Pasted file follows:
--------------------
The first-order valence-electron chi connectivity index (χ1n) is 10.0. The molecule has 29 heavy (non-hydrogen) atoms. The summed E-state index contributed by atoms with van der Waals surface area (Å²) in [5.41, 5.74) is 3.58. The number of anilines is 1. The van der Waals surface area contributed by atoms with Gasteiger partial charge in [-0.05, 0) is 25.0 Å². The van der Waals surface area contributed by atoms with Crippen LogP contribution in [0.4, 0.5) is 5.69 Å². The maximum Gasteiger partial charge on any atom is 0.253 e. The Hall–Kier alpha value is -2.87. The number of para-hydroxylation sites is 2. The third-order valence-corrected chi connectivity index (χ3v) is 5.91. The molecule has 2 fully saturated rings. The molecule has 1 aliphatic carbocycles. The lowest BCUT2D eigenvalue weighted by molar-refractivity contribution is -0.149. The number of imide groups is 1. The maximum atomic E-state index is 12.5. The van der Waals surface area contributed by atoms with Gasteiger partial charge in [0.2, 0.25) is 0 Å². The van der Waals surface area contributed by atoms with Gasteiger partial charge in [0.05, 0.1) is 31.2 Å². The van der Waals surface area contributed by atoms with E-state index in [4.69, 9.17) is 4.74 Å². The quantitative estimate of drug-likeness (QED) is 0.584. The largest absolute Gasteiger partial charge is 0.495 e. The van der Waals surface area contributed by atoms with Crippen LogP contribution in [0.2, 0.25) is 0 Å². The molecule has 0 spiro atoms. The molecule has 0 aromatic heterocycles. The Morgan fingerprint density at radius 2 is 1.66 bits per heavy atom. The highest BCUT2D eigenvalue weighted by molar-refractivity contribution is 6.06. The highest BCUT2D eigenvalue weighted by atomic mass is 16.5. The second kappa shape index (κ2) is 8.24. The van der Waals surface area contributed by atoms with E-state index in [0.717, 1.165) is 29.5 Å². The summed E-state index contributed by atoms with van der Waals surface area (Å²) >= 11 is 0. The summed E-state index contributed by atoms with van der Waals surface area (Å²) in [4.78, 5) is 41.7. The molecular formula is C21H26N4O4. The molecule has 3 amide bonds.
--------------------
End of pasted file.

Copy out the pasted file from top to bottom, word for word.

The first-order valence-electron chi connectivity index (χ1n) is 10.0. The molecule has 29 heavy (non-hydrogen) atoms. The summed E-state index contributed by atoms with van der Waals surface area (Å²) in [5.41, 5.74) is 3.58. The number of anilines is 1. The van der Waals surface area contributed by atoms with Gasteiger partial charge in [-0.05, 0) is 25.0 Å². The van der Waals surface area contributed by atoms with Crippen LogP contribution in [0.4, 0.5) is 5.69 Å². The maximum Gasteiger partial charge on any atom is 0.253 e. The Hall–Kier alpha value is -2.87. The number of para-hydroxylation sites is 2. The third-order valence-corrected chi connectivity index (χ3v) is 5.91. The molecule has 2 fully saturated rings. The molecule has 1 aliphatic carbocycles. The lowest BCUT2D eigenvalue weighted by molar-refractivity contribution is -0.149. The number of imide groups is 1. The maximum atomic E-state index is 12.5. The van der Waals surface area contributed by atoms with Gasteiger partial charge in [0.2, 0.25) is 0 Å². The van der Waals surface area contributed by atoms with Gasteiger partial charge in [0.05, 0.1) is 31.2 Å². The van der Waals surface area contributed by atoms with E-state index in [4.69, 9.17) is 4.74 Å². The quantitative estimate of drug-likeness (QED) is 0.584. The largest absolute Gasteiger partial charge is 0.495 e. The van der Waals surface area contributed by atoms with Crippen LogP contribution in [0.2, 0.25) is 0 Å². The molecule has 0 spiro atoms. The molecule has 0 aromatic heterocycles. The Morgan fingerprint density at radius 2 is 1.66 bits per heavy atom. The highest BCUT2D eigenvalue weighted by molar-refractivity contribution is 6.06. The highest BCUT2D eigenvalue weighted by atomic mass is 16.5. The second kappa shape index (κ2) is 8.24. The van der Waals surface area contributed by atoms with E-state index in [0.717, 1.165) is 29.5 Å². The summed E-state index contributed by atoms with van der Waals surface area (Å²) >= 11 is 0. The summed E-state index contributed by atoms with van der Waals surface area (Å²) in [4.78, 5) is 41.7. The molecular formula is C21H26N4O4. The molecule has 3 amide bonds.